What’s The Most Important Element Of A Good Story?

Hello Readers!!! I’m back for a special edition blog posting to honor my awesome winners of the spring pictorial contest titled What Does This Picture Mean To Me? Below are the winners to this super fun contest – and then I want to explore details behind my blog title.

FIRST PLACE
The Tower of Penitent Whores by Sean Flood
Read the winning entry

SECOND PLACE
Armour Sincère by Maryanne Carey
Read the winning entry

THIRD PLACE
Here We Are by Maya Johnson
Read the winning entry

Congratulations to all of my wonderful winning writers – and to ALL of you who submitted your outstanding work to Black Ink Contests. Thank you so very much!

Now, to address my blog post: What’s The Most Important Element Of A Good Story?

At the 2014 Aspen Ideas Festival, it was asked a group of writers, journalists, and producers to explain what makes a story great. The resounding response was:

“The most important element in a good story is conflict. It’s seeing two opposing forces collide with one another.”

OK – so my brain automatically went to Star Wars (and I’m not a big, geeky Star Wars fan, btw…but my mind still went there).  I mean – how much more opposing can one get than wimpy, squack-armed Anakin/Luke up against the broad and tough shoulders of Darth Vader?

Note the visible height difference
Note the visible height difference

Even the names have immediate and notable power differences: One name for Luke – – Two for Darth Vader.

And yet we writers have to take these comments under strict advisement!

The wheel has worked just fine since it’s invention in…ummmm…ok, I don’t know when the wheel was invented. But the point is why would any of us reinvent what is obviously the most important element of any good story?

STORY CONFLICT
Old popular titles along with the new all have one, surging element in common: CONFLICT.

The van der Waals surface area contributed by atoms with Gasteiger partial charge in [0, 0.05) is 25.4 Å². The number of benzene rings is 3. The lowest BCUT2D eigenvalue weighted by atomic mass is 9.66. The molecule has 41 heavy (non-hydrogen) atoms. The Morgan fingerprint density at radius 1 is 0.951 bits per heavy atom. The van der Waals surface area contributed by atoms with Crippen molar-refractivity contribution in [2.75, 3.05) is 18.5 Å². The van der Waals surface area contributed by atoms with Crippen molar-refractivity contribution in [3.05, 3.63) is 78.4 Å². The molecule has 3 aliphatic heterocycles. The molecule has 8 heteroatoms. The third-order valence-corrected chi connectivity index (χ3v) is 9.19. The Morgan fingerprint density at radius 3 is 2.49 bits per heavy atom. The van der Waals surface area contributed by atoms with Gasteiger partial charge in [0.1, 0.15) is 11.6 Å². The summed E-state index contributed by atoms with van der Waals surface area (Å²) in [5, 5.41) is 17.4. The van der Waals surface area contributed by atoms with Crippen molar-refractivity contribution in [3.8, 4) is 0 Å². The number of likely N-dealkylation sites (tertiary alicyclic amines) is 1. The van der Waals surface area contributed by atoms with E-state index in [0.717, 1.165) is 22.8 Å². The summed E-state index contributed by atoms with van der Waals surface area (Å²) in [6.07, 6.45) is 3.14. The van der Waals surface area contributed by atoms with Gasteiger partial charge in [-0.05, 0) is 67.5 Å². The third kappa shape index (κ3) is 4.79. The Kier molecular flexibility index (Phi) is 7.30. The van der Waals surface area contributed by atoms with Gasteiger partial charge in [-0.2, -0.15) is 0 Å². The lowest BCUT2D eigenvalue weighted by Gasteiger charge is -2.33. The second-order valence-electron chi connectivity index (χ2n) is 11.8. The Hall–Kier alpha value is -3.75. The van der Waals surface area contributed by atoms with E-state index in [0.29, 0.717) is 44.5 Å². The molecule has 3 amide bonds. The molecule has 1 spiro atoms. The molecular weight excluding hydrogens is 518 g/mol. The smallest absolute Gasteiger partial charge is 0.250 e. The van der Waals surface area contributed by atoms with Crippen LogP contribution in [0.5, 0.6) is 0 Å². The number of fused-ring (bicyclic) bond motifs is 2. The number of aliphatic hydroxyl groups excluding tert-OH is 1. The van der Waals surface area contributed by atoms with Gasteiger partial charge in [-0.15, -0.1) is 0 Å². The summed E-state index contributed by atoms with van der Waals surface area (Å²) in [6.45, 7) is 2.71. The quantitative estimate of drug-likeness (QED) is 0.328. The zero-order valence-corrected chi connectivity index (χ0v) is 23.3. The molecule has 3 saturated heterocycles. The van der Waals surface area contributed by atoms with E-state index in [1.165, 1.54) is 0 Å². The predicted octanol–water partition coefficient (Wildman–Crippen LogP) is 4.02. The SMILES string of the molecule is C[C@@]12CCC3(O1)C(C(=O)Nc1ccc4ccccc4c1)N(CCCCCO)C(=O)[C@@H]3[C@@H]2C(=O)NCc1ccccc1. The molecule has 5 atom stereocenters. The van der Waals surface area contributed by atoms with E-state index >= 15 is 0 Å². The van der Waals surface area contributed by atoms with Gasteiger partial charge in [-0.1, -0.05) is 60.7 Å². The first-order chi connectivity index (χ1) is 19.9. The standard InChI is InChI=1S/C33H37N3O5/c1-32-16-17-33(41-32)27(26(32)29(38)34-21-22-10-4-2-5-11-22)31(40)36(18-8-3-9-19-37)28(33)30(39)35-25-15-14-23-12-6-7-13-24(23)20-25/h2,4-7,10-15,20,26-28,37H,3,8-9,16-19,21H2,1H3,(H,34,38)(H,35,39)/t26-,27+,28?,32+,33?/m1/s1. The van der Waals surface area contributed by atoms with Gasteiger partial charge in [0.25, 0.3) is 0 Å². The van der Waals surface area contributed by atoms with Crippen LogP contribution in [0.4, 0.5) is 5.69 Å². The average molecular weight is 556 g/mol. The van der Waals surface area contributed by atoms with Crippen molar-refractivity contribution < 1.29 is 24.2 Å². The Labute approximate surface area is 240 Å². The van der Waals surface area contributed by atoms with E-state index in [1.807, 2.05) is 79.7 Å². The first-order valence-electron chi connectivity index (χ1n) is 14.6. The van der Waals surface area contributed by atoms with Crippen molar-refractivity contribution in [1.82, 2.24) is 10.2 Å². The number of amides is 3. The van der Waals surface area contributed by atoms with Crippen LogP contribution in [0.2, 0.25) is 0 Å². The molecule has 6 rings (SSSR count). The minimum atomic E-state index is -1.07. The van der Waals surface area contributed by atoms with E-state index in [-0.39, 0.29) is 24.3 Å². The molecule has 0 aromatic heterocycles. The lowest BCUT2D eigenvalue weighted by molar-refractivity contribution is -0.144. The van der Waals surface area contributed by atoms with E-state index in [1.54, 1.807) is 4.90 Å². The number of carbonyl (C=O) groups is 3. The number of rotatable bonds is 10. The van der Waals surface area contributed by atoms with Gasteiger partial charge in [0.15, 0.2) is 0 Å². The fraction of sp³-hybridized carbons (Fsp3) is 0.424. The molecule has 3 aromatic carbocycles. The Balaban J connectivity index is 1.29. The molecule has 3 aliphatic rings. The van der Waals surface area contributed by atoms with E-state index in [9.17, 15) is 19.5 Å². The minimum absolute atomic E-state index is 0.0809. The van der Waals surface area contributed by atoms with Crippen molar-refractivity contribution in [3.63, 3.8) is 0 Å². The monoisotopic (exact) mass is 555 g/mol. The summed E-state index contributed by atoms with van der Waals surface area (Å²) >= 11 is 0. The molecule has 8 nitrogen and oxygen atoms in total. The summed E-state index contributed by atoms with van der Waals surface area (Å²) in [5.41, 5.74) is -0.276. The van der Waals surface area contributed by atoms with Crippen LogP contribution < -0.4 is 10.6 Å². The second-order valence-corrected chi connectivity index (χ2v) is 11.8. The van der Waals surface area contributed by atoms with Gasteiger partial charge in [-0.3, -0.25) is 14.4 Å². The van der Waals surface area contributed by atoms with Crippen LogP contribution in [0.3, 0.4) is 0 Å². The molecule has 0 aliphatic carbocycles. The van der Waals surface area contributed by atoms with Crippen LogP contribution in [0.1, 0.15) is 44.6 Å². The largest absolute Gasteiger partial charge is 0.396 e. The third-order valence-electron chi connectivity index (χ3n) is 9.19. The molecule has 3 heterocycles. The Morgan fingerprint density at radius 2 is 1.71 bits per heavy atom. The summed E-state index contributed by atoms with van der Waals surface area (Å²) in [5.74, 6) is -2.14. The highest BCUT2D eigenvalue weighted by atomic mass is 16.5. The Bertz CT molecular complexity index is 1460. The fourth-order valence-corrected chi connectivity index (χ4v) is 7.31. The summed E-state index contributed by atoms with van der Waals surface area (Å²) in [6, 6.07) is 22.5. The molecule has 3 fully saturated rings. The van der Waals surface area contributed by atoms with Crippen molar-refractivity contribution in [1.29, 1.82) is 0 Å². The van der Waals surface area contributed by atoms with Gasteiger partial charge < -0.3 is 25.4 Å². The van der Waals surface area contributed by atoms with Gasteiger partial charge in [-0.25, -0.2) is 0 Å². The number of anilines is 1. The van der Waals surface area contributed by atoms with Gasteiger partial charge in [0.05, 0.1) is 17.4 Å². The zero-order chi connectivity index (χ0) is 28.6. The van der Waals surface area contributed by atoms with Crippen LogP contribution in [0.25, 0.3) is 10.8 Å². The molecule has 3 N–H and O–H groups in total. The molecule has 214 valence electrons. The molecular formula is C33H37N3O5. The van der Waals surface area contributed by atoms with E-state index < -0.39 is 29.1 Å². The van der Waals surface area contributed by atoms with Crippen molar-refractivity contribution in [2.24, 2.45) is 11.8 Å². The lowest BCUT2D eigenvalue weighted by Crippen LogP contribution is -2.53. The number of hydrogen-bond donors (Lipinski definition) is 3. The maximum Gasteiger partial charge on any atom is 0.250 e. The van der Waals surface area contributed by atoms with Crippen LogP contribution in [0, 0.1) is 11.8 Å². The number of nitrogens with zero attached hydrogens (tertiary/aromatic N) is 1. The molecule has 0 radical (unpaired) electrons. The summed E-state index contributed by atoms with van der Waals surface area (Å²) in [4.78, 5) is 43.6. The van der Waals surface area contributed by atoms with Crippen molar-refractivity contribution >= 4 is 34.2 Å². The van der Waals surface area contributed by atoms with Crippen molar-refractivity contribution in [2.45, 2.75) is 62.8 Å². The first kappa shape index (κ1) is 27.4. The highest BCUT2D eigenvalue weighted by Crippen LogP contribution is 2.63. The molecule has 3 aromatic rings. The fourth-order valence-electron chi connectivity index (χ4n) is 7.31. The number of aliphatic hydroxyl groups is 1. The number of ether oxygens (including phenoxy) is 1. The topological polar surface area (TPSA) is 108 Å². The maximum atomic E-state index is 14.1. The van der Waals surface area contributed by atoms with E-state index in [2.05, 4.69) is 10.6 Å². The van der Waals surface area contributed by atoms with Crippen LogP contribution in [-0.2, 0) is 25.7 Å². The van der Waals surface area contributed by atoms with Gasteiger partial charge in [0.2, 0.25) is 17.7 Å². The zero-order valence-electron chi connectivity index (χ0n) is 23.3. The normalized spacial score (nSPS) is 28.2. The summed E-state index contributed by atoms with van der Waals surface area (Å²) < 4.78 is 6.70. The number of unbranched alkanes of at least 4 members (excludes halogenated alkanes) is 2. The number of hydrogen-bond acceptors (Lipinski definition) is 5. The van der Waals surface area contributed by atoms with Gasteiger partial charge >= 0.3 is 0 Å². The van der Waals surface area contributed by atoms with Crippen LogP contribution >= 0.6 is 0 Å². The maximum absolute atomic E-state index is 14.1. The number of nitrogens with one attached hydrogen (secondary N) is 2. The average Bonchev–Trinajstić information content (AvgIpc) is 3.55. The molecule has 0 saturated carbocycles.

From Gone With The Wind to Gone Girl, there is the relentless staging of characters in conflict.

Margaret Mitchell had several oppositions in her novel: North vs. South – Scarlett vs. Rhett – Scarlett vs. The World – even (in some points of the novel) Scarlett vs. Scarlett.

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Gillian Flynn kept things a little neater in her opposing husband/wife team, Amy and Nick Dunne.

Still, there were the underlying conflicts between Nick and the police department; Amy and her parents, etc.

This element of conflict was one of the primary reasons Sean Flood, author of The Tower of Penitent Whores was awarded first place in the spring pictorial contest at Black Ink Contests. His story reveled in that element of conflict almost from the start, and the conflict didn’t stop until it reached a dramatic, fateful conclusion.

WILLIAM SHAKESPEARE – THE KING OF CONFLICT
So how does the 2014 Aspen Ideas Festival merge with one of the most iconic writers of all time, William Shakespeare?

CONFLICT!

From A Midsummer Night’s Dream to Romeo & Juliet, Will Shakespeare takes the resounding applause for climatic character conflict.

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How much success would Romeo & Juliet have enjoyed if nobody cared if the kids got together? What if the parents encouraged their union? What if, instead of taking poison, they booked a cruise to Bora Bora and sailed off into the sunset together? Sounds mildly irritating and boring, doesn’t it?

PEOPLE LIKE CONTAINABLE CONFLICT
If mention is made of “Conflict in the Middle East” or “Conflict on the Gaza Strip”, people feel a bit tense and uneasy. This kind of conflict is not the kind of conflict that readers – nor people at large – enjoy.

If you start talking about The Girl On The Train or Jane Steele – ah! Well, there’s some tasty readers club reading and on-line chatting material. Why? Because of the universal love of containable conflict – containable drama. Nothing too serious. Just characters in a book.

        

Of course, there’s several fiction books centralized in the Middle East and even the Gaza Strip, but they are fiction books. All well within the boundaries of a front cover and a back flap jacket. Safe.

So to sum it all up for you, if you’ve been working on a novel or perhaps you’ve even started fielding it to agents, make sure it has enough containable conflict to entice your agent, your readers, and (most important) you.

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Until next time…stay safe, stay healthy, and stay creative!

Connie Irons is a novelist recently begat blogger. As a double GeminiThumbnail of my Blog Picture it’s hard to tie her down to one genre, but her favorites are well written horror and snarky memoirs (hail David Sedaris). When she’s not writing she’s mindlessly spoiling her beagle/basset puppy, Tucker, and evading payment on multiple loans from her fiancé.

Twitter: @connie_irons
Facebook: Fictional Black Ink
Email: Contact Me
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